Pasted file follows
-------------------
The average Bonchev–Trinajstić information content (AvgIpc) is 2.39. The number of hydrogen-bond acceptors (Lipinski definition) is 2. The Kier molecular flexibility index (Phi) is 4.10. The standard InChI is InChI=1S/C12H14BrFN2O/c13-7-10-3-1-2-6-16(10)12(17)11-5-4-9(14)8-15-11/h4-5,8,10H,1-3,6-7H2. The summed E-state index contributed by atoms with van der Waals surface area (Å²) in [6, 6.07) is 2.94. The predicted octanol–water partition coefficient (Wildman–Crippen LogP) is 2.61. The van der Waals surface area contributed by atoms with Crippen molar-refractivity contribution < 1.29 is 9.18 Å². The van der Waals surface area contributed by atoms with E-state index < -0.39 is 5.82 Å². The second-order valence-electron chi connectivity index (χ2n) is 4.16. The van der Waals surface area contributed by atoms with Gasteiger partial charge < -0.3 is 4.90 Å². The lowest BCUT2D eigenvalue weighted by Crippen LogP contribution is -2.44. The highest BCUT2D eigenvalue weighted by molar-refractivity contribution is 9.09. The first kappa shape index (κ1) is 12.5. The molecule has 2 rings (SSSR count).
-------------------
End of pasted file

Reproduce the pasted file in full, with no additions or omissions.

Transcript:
The average Bonchev–Trinajstić information content (AvgIpc) is 2.39. The number of hydrogen-bond acceptors (Lipinski definition) is 2. The Kier molecular flexibility index (Phi) is 4.10. The standard InChI is InChI=1S/C12H14BrFN2O/c13-7-10-3-1-2-6-16(10)12(17)11-5-4-9(14)8-15-11/h4-5,8,10H,1-3,6-7H2. The summed E-state index contributed by atoms with van der Waals surface area (Å²) in [6, 6.07) is 2.94. The predicted octanol–water partition coefficient (Wildman–Crippen LogP) is 2.61. The van der Waals surface area contributed by atoms with Crippen molar-refractivity contribution < 1.29 is 9.18 Å². The van der Waals surface area contributed by atoms with E-state index < -0.39 is 5.82 Å². The second-order valence-electron chi connectivity index (χ2n) is 4.16. The van der Waals surface area contributed by atoms with Gasteiger partial charge < -0.3 is 4.90 Å². The lowest BCUT2D eigenvalue weighted by Crippen LogP contribution is -2.44. The highest BCUT2D eigenvalue weighted by molar-refractivity contribution is 9.09. The first kappa shape index (κ1) is 12.5. The molecule has 2 rings (SSSR count).